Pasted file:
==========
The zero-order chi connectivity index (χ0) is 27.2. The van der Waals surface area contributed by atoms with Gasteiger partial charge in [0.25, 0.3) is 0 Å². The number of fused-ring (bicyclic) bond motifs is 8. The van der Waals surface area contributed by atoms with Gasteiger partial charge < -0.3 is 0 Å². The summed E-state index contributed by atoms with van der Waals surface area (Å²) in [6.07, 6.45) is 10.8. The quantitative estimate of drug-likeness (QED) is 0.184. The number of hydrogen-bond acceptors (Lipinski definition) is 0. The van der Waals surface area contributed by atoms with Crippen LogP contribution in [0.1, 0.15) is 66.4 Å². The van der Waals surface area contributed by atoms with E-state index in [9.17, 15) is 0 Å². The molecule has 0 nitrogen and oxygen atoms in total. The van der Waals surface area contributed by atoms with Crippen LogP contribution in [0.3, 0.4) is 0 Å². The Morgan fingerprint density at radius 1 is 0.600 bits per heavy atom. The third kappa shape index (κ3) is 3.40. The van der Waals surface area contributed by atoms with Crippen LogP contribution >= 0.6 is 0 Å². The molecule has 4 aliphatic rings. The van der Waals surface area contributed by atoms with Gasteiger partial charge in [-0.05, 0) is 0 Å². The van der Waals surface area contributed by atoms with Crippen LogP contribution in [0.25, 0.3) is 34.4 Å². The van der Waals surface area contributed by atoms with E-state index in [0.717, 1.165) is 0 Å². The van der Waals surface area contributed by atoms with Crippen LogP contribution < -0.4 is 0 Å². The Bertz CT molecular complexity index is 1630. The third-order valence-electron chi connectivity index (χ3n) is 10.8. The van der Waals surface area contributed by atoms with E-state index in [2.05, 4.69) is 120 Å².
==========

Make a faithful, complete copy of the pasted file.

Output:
The zero-order chi connectivity index (χ0) is 27.2. The van der Waals surface area contributed by atoms with Gasteiger partial charge in [0.25, 0.3) is 0 Å². The number of fused-ring (bicyclic) bond motifs is 8. The van der Waals surface area contributed by atoms with Gasteiger partial charge < -0.3 is 0 Å². The summed E-state index contributed by atoms with van der Waals surface area (Å²) in [6.07, 6.45) is 10.8. The quantitative estimate of drug-likeness (QED) is 0.184. The number of hydrogen-bond acceptors (Lipinski definition) is 0. The van der Waals surface area contributed by atoms with Crippen LogP contribution in [0.1, 0.15) is 66.4 Å². The van der Waals surface area contributed by atoms with E-state index in [9.17, 15) is 0 Å². The molecule has 0 nitrogen and oxygen atoms in total. The van der Waals surface area contributed by atoms with Crippen LogP contribution in [0.3, 0.4) is 0 Å². The Morgan fingerprint density at radius 1 is 0.600 bits per heavy atom. The third kappa shape index (κ3) is 3.40. The van der Waals surface area contributed by atoms with Crippen LogP contribution >= 0.6 is 0 Å². The molecule has 4 aliphatic rings. The van der Waals surface area contributed by atoms with Gasteiger partial charge in [-0.05, 0) is 0 Å². The van der Waals surface area contributed by atoms with Crippen LogP contribution in [0.25, 0.3) is 34.4 Å². The van der Waals surface area contributed by atoms with E-state index in [0.717, 1.165) is 0 Å². The van der Waals surface area contributed by atoms with Crippen LogP contribution < -0.4 is 0 Å². The Bertz CT molecular complexity index is 1630. The third-order valence-electron chi connectivity index (χ3n) is 10.8. The van der Waals surface area contributed by atoms with E-state index in [2.05, 4.69) is 120 Å².